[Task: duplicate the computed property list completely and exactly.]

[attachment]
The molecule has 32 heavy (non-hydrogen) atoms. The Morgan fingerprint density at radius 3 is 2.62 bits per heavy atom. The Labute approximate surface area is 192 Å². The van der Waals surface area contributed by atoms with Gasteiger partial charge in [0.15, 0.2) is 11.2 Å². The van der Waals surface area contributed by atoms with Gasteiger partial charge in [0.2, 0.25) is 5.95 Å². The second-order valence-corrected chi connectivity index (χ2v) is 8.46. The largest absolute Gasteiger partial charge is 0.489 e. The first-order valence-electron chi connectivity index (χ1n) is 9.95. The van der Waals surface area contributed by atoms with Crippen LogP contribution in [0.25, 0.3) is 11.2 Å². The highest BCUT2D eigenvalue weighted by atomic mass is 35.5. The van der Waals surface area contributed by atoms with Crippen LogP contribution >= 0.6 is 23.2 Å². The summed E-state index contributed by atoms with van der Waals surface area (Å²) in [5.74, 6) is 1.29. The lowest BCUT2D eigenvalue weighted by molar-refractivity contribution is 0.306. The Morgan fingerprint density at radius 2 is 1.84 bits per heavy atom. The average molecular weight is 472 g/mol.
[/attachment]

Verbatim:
The molecule has 32 heavy (non-hydrogen) atoms. The Morgan fingerprint density at radius 3 is 2.62 bits per heavy atom. The Labute approximate surface area is 192 Å². The van der Waals surface area contributed by atoms with Gasteiger partial charge in [0.15, 0.2) is 11.2 Å². The van der Waals surface area contributed by atoms with Gasteiger partial charge in [0.2, 0.25) is 5.95 Å². The second-order valence-corrected chi connectivity index (χ2v) is 8.46. The largest absolute Gasteiger partial charge is 0.489 e. The first-order valence-electron chi connectivity index (χ1n) is 9.95. The van der Waals surface area contributed by atoms with Crippen LogP contribution in [0.25, 0.3) is 11.2 Å². The highest BCUT2D eigenvalue weighted by atomic mass is 35.5. The van der Waals surface area contributed by atoms with Crippen LogP contribution >= 0.6 is 23.2 Å². The summed E-state index contributed by atoms with van der Waals surface area (Å²) in [5.74, 6) is 1.29. The lowest BCUT2D eigenvalue weighted by molar-refractivity contribution is 0.306. The Morgan fingerprint density at radius 2 is 1.84 bits per heavy atom. The average molecular weight is 472 g/mol.